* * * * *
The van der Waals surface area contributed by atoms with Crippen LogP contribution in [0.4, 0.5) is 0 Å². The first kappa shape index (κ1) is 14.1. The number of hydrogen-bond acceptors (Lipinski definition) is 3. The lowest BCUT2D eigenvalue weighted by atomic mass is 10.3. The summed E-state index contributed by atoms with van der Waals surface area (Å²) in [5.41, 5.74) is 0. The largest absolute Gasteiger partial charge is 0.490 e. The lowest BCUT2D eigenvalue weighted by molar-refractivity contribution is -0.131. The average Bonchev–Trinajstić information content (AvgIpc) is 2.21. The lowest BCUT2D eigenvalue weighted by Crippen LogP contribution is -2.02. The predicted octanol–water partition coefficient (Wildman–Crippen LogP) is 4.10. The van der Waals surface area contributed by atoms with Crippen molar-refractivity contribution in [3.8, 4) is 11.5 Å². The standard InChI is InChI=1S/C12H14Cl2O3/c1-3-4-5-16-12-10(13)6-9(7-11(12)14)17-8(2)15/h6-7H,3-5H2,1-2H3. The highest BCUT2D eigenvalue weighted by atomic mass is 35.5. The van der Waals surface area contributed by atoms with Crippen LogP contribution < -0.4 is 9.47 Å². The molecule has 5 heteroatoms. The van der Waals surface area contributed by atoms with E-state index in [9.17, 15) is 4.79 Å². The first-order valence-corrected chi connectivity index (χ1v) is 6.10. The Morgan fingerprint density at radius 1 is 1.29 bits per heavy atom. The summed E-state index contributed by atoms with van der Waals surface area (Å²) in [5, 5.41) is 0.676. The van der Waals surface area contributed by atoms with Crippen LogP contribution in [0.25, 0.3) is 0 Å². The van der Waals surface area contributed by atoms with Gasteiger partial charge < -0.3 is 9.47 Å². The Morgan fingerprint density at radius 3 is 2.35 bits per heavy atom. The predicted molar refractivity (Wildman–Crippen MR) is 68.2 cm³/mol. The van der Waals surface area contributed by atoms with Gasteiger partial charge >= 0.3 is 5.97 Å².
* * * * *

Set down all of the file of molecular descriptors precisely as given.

The van der Waals surface area contributed by atoms with Crippen LogP contribution in [0.4, 0.5) is 0 Å². The first kappa shape index (κ1) is 14.1. The number of hydrogen-bond acceptors (Lipinski definition) is 3. The lowest BCUT2D eigenvalue weighted by atomic mass is 10.3. The summed E-state index contributed by atoms with van der Waals surface area (Å²) in [5.41, 5.74) is 0. The largest absolute Gasteiger partial charge is 0.490 e. The lowest BCUT2D eigenvalue weighted by molar-refractivity contribution is -0.131. The average Bonchev–Trinajstić information content (AvgIpc) is 2.21. The lowest BCUT2D eigenvalue weighted by Crippen LogP contribution is -2.02. The predicted octanol–water partition coefficient (Wildman–Crippen LogP) is 4.10. The van der Waals surface area contributed by atoms with Crippen molar-refractivity contribution in [3.8, 4) is 11.5 Å². The standard InChI is InChI=1S/C12H14Cl2O3/c1-3-4-5-16-12-10(13)6-9(7-11(12)14)17-8(2)15/h6-7H,3-5H2,1-2H3. The highest BCUT2D eigenvalue weighted by atomic mass is 35.5. The van der Waals surface area contributed by atoms with Crippen LogP contribution < -0.4 is 9.47 Å². The molecule has 5 heteroatoms. The van der Waals surface area contributed by atoms with E-state index in [9.17, 15) is 4.79 Å². The first-order valence-corrected chi connectivity index (χ1v) is 6.10. The Morgan fingerprint density at radius 1 is 1.29 bits per heavy atom. The summed E-state index contributed by atoms with van der Waals surface area (Å²) in [5, 5.41) is 0.676. The van der Waals surface area contributed by atoms with Crippen LogP contribution in [0.25, 0.3) is 0 Å². The van der Waals surface area contributed by atoms with Gasteiger partial charge < -0.3 is 9.47 Å². The Morgan fingerprint density at radius 3 is 2.35 bits per heavy atom. The predicted molar refractivity (Wildman–Crippen MR) is 68.2 cm³/mol. The van der Waals surface area contributed by atoms with Gasteiger partial charge >= 0.3 is 5.97 Å².